News Feature | June 1, 2015

MRI-Powered Millirobots: The Future Of Minimally Invasive Surgery?

By Suzanne Hodsden

Researchers from Harvard Medical School and the University of Houston (UH) have unveiled a new technology that uses potential magnetic energy, generated by a magnetic resonance imaging (MRI) scanner, to navigate milli-sized robots through the body. Though the technology still is in its early stages, developers believe it could one day deliver medical treatments or perform minimally invasive surgery.

Robotic surgery can alleviate some of the complications common among more traditional surgical methods. According to the Mayo Clinic, robotic surgery devices offer greater precision and control, leading to reduced risk of infection, smaller scars, and quicker recovery. Also, many procedures that would be difficult or impossible for a surgeon to perform by hand are performed using medical robotics.

Aaron Becker, an electrical and computer engineering professor at UH, used hydrocephalus, an accumulation of fluid in deep cavities of the brain, as an example when presenting milli-robotic technology at the International Conference on Robotics and Automation (ICRA) in Seattle last week. Traditional brain surgery methods, said Becker, would require a surgeon to cut through the patient’s skull, but what if tiny robots could travel to the site instead?

“Hydrocephalus, among other conditions, is a candidate for correction by our millirobots because the ventricles are fluid-filled and connect to the spinal canal. Our non-invasive approach would eventually require simply a hypodermic needle or lumbar puncture to introduce the components into the spinal canal, and the components could be steered out of the body afterwards,” said Becker in a press release.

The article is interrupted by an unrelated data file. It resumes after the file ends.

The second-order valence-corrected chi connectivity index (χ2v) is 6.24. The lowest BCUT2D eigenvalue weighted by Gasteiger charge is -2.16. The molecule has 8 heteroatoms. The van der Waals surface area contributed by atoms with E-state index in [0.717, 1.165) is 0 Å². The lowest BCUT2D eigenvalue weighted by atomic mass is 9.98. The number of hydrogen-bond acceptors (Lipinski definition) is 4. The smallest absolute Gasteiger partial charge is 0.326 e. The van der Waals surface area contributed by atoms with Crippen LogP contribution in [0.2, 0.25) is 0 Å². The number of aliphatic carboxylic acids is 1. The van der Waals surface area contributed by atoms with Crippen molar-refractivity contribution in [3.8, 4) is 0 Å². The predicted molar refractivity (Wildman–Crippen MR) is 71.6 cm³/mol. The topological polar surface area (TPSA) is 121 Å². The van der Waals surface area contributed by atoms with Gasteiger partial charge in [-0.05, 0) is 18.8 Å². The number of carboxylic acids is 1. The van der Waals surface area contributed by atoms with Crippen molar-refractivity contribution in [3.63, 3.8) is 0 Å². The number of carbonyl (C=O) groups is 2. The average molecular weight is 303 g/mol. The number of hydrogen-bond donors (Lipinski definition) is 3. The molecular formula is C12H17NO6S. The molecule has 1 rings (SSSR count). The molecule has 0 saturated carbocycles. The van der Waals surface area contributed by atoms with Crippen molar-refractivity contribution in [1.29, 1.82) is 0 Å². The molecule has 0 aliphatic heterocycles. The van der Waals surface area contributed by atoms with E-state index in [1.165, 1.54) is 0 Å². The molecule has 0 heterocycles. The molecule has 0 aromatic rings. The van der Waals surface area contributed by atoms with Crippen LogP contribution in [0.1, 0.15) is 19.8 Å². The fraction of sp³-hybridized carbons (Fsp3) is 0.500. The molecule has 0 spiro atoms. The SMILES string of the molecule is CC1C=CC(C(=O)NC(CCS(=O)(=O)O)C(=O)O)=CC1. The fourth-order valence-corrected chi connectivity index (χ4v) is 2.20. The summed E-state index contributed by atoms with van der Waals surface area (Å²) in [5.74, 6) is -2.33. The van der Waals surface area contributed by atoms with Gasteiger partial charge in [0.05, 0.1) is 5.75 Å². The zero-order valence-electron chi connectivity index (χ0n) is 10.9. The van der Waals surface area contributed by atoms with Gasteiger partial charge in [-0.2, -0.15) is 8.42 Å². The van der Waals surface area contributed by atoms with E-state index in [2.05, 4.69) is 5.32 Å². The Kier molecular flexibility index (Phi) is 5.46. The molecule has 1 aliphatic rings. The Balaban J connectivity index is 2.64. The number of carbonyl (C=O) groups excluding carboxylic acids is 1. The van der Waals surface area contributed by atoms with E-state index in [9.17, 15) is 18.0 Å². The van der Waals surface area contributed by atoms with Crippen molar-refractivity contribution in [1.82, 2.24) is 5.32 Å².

The secret of the millirobots’ maneuverability comes from principles inspired by MRI technology. In their paper, researchers demonstrated the scanner’s ability to steer millirobots around the body, but found that the scanner alone lacked the necessary force to power surgical tasks.

To gather greater force, the researchers developed the millirobots with the same technology used to operate a toy called a Gauss gun, which consists of several steel balls separated by strong magnets.  As each ball hits the next, the stored potential energy increases, and the final ball flies forward with greater speed than the initial ball.

These principles were applied to the millirobots, which travel to the surgical site unassembled. Their components are made from high-impact plastic and small titanium rods with steel balls on each side. The first component is the medical instrument, consisting of an 18-gauge needle for drug delivery or membrane piercing, and the final component operates as a trigger. Becker explained that more barrel components placed between the first and last component would increase firing speeds.

Becker reiterated that this research, a collaboration with Pierre DuPont from Harvard Medical School and Ouajdi Felfoul at Boston Children’s Hospital, was still in its conceptual stages, and that further work on miniaturization and optimal material selection are the next steps.

“The benefit of our research,” said Becker, “is that we can now create clinically relevant forces inside a standard MRI scanner, using just the MRI magnetic field.”